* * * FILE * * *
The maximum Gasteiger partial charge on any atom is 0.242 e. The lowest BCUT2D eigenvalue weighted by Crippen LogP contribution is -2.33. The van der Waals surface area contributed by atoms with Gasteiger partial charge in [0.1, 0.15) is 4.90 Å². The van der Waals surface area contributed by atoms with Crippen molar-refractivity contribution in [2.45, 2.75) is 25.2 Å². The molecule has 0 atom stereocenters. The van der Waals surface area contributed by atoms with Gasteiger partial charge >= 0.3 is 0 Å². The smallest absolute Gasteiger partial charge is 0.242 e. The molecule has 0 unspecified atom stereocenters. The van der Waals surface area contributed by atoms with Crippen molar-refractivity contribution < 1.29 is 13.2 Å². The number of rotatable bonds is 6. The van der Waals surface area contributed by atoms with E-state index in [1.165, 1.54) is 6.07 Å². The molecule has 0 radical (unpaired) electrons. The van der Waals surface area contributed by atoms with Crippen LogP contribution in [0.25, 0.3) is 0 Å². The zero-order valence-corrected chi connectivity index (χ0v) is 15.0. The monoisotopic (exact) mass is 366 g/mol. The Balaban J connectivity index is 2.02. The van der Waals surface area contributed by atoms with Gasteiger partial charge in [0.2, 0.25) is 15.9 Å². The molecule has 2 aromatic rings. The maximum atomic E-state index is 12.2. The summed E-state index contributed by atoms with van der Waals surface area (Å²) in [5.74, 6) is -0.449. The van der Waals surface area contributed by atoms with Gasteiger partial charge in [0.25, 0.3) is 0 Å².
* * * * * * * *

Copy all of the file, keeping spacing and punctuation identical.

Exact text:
The maximum Gasteiger partial charge on any atom is 0.242 e. The lowest BCUT2D eigenvalue weighted by Crippen LogP contribution is -2.33. The van der Waals surface area contributed by atoms with Gasteiger partial charge in [0.1, 0.15) is 4.90 Å². The van der Waals surface area contributed by atoms with Crippen molar-refractivity contribution in [2.45, 2.75) is 25.2 Å². The molecule has 0 atom stereocenters. The van der Waals surface area contributed by atoms with Gasteiger partial charge >= 0.3 is 0 Å². The smallest absolute Gasteiger partial charge is 0.242 e. The molecule has 0 unspecified atom stereocenters. The van der Waals surface area contributed by atoms with Crippen molar-refractivity contribution < 1.29 is 13.2 Å². The number of rotatable bonds is 6. The van der Waals surface area contributed by atoms with E-state index in [1.165, 1.54) is 6.07 Å². The molecule has 0 radical (unpaired) electrons. The van der Waals surface area contributed by atoms with Crippen LogP contribution in [0.25, 0.3) is 0 Å². The zero-order valence-corrected chi connectivity index (χ0v) is 15.0. The monoisotopic (exact) mass is 366 g/mol. The Balaban J connectivity index is 2.02. The van der Waals surface area contributed by atoms with Gasteiger partial charge in [0.2, 0.25) is 15.9 Å². The molecule has 2 aromatic rings. The maximum atomic E-state index is 12.2. The summed E-state index contributed by atoms with van der Waals surface area (Å²) in [5.74, 6) is -0.449. The van der Waals surface area contributed by atoms with Gasteiger partial charge in [0.25, 0.3) is 0 Å².